“Places have to have a diverse economy,” he said.
Park County commissioner Steve Caldwell said there are also the negative impacts of mining that aren’t associated with a recreation-based economy, things like air and water quality, public health and safety, demands on law enforcement and emergency services.
“In terms of economic activity, other business sectors will be affected, Chico being a prime example,” Caldwell said.
A former mining industry professional, Caldwell may seem like an odd critic of the business, but he said people looking at the mines “with stars in their eyes” about the potential high-paying jobs may not realize that many of those positions won’t be available to the average Park County resident.
Yet Dykes said he plans to use Montana drillers for the initial exploration of Emigrant Gulch.
As it stands, there’s little opponents can do to stop the mines other than to exert political pressure. The Montana Department of Environmental Quality will review the mining companies’ operation plans and make suggestions. The companies must meet state and federal air and water quality requirements to receive a permit and must also post bond equal to the cost of any reclamation work.
The DEQ is still compiling scoping comments on the Crevice Mine before it decides how to move forward on that project, said Ponozzo, of the DEQ.
Opponents to the mines see their role as pushing for the most stringent environmental controls possible or convincing the companies to look elsewhere.
“The company has the power to change their mind if they see this is not the best place,” said Eisen, of the Winter Wildlands Alliance. “The Canadian company maybe doesn’t understand. The project looked good on paper, but once you start getting to know the area and the people affected there are easier and more appropriate places to mine.”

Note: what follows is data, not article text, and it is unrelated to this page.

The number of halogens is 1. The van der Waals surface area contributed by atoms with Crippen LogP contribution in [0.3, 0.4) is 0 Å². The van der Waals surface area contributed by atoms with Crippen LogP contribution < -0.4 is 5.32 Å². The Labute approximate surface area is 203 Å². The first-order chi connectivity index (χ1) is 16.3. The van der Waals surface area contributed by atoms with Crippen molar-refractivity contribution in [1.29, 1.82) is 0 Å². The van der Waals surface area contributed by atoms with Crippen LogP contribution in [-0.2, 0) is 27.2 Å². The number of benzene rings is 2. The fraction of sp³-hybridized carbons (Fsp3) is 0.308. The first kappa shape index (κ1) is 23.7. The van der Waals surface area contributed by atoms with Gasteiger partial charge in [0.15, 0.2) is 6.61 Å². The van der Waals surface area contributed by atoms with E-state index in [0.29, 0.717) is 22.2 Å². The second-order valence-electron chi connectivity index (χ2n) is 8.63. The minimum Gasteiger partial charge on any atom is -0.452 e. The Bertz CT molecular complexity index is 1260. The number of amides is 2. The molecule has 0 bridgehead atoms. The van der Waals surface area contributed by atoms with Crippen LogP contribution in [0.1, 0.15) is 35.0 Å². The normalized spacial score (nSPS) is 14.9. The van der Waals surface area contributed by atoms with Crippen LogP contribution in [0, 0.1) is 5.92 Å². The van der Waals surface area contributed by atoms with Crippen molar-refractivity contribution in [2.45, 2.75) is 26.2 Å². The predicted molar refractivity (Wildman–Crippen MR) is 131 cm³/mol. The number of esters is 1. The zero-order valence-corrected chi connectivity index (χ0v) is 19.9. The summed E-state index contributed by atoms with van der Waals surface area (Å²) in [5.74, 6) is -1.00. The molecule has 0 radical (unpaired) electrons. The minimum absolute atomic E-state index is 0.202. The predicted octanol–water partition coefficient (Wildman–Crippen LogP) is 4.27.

Dykes calls the mining project’s opponents “hippie crits,” as in hypocrites.
“They drive up in a car and use a cellphone, where did the metals come from for that?” he said.
“We’re not saying hell no,” Caldwell said. “But if there ever is a mine there it’s going to meet the most stringent environmental requirements.”
That has already worked to some extent. After initially seeking a categorical exclusion to explore on Forest Service lands, last year Lucky Minerals withdrew its application when the forest decided a more detailed environmental assessment was required.
“They went way overboard in reaction to all of the hysteria,” Dykes said.
He added that it wasn’t worth it to pay for such a study yet.
“They basically said they’re not interested in expending the time or resources to conduct that analysis,” said Alex Sienkiewicz, Yellowstone District ranger. "It’s important to note that should they continue to move forward they still need to use the Forest Service road system to get in and out unless they do everything by air."
That means the company would have to come back to the Forest Service for a road-use permit. Sienkiewicz said the existing road is comparable to a Jeep trail and would need “significant improvement” to handle heavier trucks and equipment.
Lucky Minerals would also have to pay for an environmental assessment if it decides to proceed with exploration on the forest’s mining claims.
Eisen sees the Custer Gallatin National Forest’s upcoming revision of its management plan as another possible route to convey concerns about mining in the entire forest.
“We have an opportunity to talk about the future of public lands in this area,” she said. “It gets back to the question of: What is the future of our community? What do we want to look like?”
Wells, the Emigrant Gulch landowner, lives among the many scars of past mining ventures, so he is a bit pessimistic about the possibility of a new mine at the headwaters of his homeland. He also worries that truck and machinery traffic will take away from the area’s scenic beauty and peacefulness.
“Mining has a bad reputation,” he said, “but it’s deserved.”
Dykes, of Lucky Minerals, agreed that mining in the past had a deservedly bad reputation, but that new regulations and knowledge have changed the industry.
“It took 20 years for environmental groups to make these changes,” he said. “Now it’s gone too far” and it’s time for the pendulum to swing back in the other direction.